Earl Ofari Hutchinson: Author and political analyst – Posted: 04/19/2012 3:47 pm
Guitar-strumming iconoclastic Ted Nugent got an obligatory visit from and interview by the Secret Service for his loose-lipped crack that to ensure that President Obama’s not be re-elected, “we need to ride into that battlefield and chop their heads off in November” at the National Rifle Association convention.
But the chilling thing is the fulsome praise — or at best, defense — of Nugent by gun enthusiasts, bloggers on websites, and by right-wing talk show gabbers. Even more chilling was Wisconsin governor Scott Walker’s gush with giddy delight about his admiration of Nugent, and Oklahoma GOP Senator Jim Inhofe who wondered what the big deal was about Nugent’s crack. Though presumptive GOP presidential nominee Mitt Romney’s campaign did issue a tepid rebuke of Nugent’s remarks as “divisive,” even more chilling was the wall of silence from top GOP party leaders. Nugent, for his part, was unrepentant. Though he tempered his Obama threat with the loud protest that he did not wish any harm to the president, he quickly added that he had the right to express himself however he chose.
Nugent is right. He does have the right to speak out and voice his views as any other private citizen or public figure. And he has done that in the past Obama. On Aug. 21, 2007, Nugent ranted that, “Obama’s a piece of s…., and I told him to suck on my machine gun.” His latest broadside against Obama could charitably be considered no more than a hard personal dig at Obama with no inference that he personally wished him dead. But that doesn’t erase the malign sentiment behind his remark, let alone the sentiment of the legions that made a mad dash to secretly and even publicly praise Nugent. But Nugent is a celebrity, personality, and public figure. No matter his intent or how First Amendment protected he thought his remark, it was bound to get widespread public attention and agreement from many who loath Obama.
But more importantly it doesn’t alter the terrifying fact that threats against Obama have come fast and furious before and after he took office. That concern over Obama’s safety has been intense since he announced he would seek the presidency in February 2007. He had the dubious distinction of being the earliest presidential contender to be assigned Secret Service protection on the campaign trail. This didn’t ease the jitters over his safety. Several congressional members demanded that Secret Service officials provide all the resources and personnel they could to ensure Obama’s and the other presidential candidates’ security. They heard the whispers and nervous questions from his constituents about Obama’s safety.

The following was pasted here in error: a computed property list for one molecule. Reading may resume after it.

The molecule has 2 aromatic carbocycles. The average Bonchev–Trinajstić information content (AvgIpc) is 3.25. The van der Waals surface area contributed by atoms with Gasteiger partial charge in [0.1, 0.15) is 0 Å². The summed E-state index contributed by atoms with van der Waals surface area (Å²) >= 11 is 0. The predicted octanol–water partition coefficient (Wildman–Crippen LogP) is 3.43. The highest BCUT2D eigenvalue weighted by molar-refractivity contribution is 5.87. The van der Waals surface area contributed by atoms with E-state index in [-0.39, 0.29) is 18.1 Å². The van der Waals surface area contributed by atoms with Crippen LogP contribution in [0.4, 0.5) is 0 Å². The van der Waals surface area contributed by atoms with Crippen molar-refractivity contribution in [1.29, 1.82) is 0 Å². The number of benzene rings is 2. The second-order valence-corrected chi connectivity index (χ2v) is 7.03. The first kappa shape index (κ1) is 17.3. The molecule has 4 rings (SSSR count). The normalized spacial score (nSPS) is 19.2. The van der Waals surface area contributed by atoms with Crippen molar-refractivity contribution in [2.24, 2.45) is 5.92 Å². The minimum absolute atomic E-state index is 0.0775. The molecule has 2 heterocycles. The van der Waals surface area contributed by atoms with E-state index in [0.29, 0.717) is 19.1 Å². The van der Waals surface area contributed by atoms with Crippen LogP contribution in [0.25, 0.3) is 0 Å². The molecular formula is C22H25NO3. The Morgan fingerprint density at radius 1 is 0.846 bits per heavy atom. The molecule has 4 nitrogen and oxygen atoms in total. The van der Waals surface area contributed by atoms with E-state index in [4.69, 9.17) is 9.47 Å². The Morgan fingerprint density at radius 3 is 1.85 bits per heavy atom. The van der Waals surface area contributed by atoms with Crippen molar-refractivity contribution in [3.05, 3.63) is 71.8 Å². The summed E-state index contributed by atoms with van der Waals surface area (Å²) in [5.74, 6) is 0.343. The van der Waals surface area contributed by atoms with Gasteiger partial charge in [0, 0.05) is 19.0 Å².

During the presidential campaign in 2008, the flood of crank, crackpot, and screwball threats that promised murder and mayhem toward Obama continued to pour in. This prompted the Secret Service to tighten security and take even more elaborate measures to ensure his safety. The Secret Service reported the year after he took office that the rate of threats against President Obama has increased 400 percent from the 3,000 a year or so under President George W. Bush. He receives dozens of assassination threats continuously, and that number has been steady before and during the campaign and increased after he took office. Federal law is very clear on Threatening the President of the United States. It is a Class D felony under United States Code Title 18, Section 871. It consists of knowingly and willfully mailing or otherwise making “any threat to take the life of, to kidnap, or to inflict bodily harm upon the President of the United States.”
The Secret Service has taken the threats against the president seriously and has diligently investigated every one of them. Nugent found that out and even agreed that the Service was only doing its job in investigating him. In a few cases, prosecutors have brought charges. These have been the most extreme cases, where the suspects have actually concocted plots against the president and have histories of gun-toting and of even committing violent acts. Nugent, of course, won’t face any charges. But he did serve as yet another cautionary note that in an intense election year, with so much riding on Obama’s re-election and the GOP pulling out all stops to make sure that doesn’t happen, the frustration, anger, and discontent with Obama from many that lay underneath Nugent’s crack will almost certainly be heard and repeated again and again during the campaign.
The line between what’s legitimate free speech and expression — up to and including rapping the president — versus a threat of bodily harm to him will be tested, blurred and challenged just as repeatedly. Nugent is only the latest example of that. He won’t be the last. That’s what makes what he said so chilling.